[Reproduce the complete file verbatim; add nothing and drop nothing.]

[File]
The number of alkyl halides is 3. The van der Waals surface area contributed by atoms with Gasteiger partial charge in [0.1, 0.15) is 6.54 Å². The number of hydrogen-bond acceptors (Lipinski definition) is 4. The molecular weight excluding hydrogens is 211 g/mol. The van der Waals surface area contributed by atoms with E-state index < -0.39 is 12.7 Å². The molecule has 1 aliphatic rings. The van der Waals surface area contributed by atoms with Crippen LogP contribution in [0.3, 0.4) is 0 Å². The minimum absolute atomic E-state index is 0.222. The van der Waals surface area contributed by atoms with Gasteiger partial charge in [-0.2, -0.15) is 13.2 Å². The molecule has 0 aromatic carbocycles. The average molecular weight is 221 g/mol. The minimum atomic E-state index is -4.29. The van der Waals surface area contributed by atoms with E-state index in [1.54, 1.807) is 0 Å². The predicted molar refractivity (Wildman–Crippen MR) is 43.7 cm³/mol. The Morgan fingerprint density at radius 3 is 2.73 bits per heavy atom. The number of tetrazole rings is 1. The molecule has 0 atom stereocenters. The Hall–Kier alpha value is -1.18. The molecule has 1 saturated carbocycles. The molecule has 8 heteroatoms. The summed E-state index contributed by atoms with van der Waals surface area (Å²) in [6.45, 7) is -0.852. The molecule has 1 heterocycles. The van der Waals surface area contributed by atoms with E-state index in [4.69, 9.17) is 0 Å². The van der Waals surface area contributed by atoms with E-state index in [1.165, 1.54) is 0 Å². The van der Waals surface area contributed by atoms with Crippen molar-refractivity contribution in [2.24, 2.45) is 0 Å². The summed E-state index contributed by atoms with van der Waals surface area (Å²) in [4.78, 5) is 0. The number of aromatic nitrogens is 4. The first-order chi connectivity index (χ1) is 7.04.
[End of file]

The number of alkyl halides is 3. The van der Waals surface area contributed by atoms with Gasteiger partial charge in [0.1, 0.15) is 6.54 Å². The number of hydrogen-bond acceptors (Lipinski definition) is 4. The molecular weight excluding hydrogens is 211 g/mol. The van der Waals surface area contributed by atoms with E-state index < -0.39 is 12.7 Å². The molecule has 1 aliphatic rings. The van der Waals surface area contributed by atoms with Crippen LogP contribution in [0.3, 0.4) is 0 Å². The minimum absolute atomic E-state index is 0.222. The van der Waals surface area contributed by atoms with Gasteiger partial charge in [-0.2, -0.15) is 13.2 Å². The molecule has 0 aromatic carbocycles. The average molecular weight is 221 g/mol. The minimum atomic E-state index is -4.29. The van der Waals surface area contributed by atoms with E-state index in [1.54, 1.807) is 0 Å². The predicted molar refractivity (Wildman–Crippen MR) is 43.7 cm³/mol. The Morgan fingerprint density at radius 3 is 2.73 bits per heavy atom. The number of tetrazole rings is 1. The molecule has 0 atom stereocenters. The Hall–Kier alpha value is -1.18. The molecule has 1 saturated carbocycles. The molecule has 8 heteroatoms. The summed E-state index contributed by atoms with van der Waals surface area (Å²) in [6.45, 7) is -0.852. The molecule has 1 heterocycles. The van der Waals surface area contributed by atoms with E-state index in [4.69, 9.17) is 0 Å². The van der Waals surface area contributed by atoms with E-state index in [1.165, 1.54) is 0 Å². The van der Waals surface area contributed by atoms with Crippen molar-refractivity contribution in [2.24, 2.45) is 0 Å². The summed E-state index contributed by atoms with van der Waals surface area (Å²) in [4.78, 5) is 0. The number of aromatic nitrogens is 4. The first-order chi connectivity index (χ1) is 7.04.